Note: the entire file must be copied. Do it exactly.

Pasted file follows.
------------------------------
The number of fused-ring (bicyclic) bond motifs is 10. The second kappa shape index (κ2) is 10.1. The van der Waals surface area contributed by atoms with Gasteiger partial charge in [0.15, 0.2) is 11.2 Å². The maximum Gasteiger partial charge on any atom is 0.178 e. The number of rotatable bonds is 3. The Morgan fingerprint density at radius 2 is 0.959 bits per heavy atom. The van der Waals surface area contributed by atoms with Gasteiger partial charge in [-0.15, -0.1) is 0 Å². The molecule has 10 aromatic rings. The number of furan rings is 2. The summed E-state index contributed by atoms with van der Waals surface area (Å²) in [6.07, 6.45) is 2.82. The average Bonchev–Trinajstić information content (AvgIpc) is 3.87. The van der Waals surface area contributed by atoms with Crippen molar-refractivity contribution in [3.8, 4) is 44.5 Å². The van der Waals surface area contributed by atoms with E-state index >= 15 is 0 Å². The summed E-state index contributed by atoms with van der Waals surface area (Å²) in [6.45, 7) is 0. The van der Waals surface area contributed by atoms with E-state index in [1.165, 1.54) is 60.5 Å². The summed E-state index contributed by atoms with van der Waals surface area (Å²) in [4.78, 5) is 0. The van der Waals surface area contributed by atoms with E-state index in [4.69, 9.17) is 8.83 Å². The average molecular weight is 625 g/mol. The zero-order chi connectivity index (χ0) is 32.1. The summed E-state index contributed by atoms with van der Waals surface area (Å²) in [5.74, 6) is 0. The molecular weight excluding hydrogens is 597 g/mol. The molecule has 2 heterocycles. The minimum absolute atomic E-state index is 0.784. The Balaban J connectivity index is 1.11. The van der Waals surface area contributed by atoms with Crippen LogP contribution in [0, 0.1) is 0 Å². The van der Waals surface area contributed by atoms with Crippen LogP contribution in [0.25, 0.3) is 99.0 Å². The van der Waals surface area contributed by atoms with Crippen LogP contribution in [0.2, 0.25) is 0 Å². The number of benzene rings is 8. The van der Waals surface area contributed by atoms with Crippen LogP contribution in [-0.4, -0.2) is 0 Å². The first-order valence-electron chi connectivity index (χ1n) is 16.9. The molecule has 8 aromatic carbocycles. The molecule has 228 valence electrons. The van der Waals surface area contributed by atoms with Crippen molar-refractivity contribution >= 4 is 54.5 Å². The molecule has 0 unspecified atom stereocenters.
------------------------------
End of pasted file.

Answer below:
The number of fused-ring (bicyclic) bond motifs is 10. The second kappa shape index (κ2) is 10.1. The van der Waals surface area contributed by atoms with Gasteiger partial charge in [0.15, 0.2) is 11.2 Å². The maximum Gasteiger partial charge on any atom is 0.178 e. The number of rotatable bonds is 3. The Morgan fingerprint density at radius 2 is 0.959 bits per heavy atom. The van der Waals surface area contributed by atoms with Gasteiger partial charge in [-0.15, -0.1) is 0 Å². The molecule has 10 aromatic rings. The number of furan rings is 2. The summed E-state index contributed by atoms with van der Waals surface area (Å²) in [6.07, 6.45) is 2.82. The average Bonchev–Trinajstić information content (AvgIpc) is 3.87. The van der Waals surface area contributed by atoms with Crippen molar-refractivity contribution in [3.8, 4) is 44.5 Å². The van der Waals surface area contributed by atoms with E-state index >= 15 is 0 Å². The summed E-state index contributed by atoms with van der Waals surface area (Å²) in [6.45, 7) is 0. The van der Waals surface area contributed by atoms with E-state index in [1.165, 1.54) is 60.5 Å². The summed E-state index contributed by atoms with van der Waals surface area (Å²) in [4.78, 5) is 0. The van der Waals surface area contributed by atoms with E-state index in [4.69, 9.17) is 8.83 Å². The average molecular weight is 625 g/mol. The zero-order chi connectivity index (χ0) is 32.1. The summed E-state index contributed by atoms with van der Waals surface area (Å²) in [5.74, 6) is 0. The molecular weight excluding hydrogens is 597 g/mol. The molecule has 2 heterocycles. The minimum absolute atomic E-state index is 0.784. The Balaban J connectivity index is 1.11. The van der Waals surface area contributed by atoms with Crippen LogP contribution in [0, 0.1) is 0 Å². The van der Waals surface area contributed by atoms with Crippen LogP contribution in [0.25, 0.3) is 99.0 Å². The van der Waals surface area contributed by atoms with Crippen LogP contribution in [0.2, 0.25) is 0 Å². The number of benzene rings is 8. The van der Waals surface area contributed by atoms with Crippen LogP contribution in [-0.4, -0.2) is 0 Å². The first-order valence-electron chi connectivity index (χ1n) is 16.9. The molecule has 8 aromatic carbocycles. The molecule has 228 valence electrons. The van der Waals surface area contributed by atoms with Crippen molar-refractivity contribution >= 4 is 54.5 Å². The molecule has 0 unspecified atom stereocenters.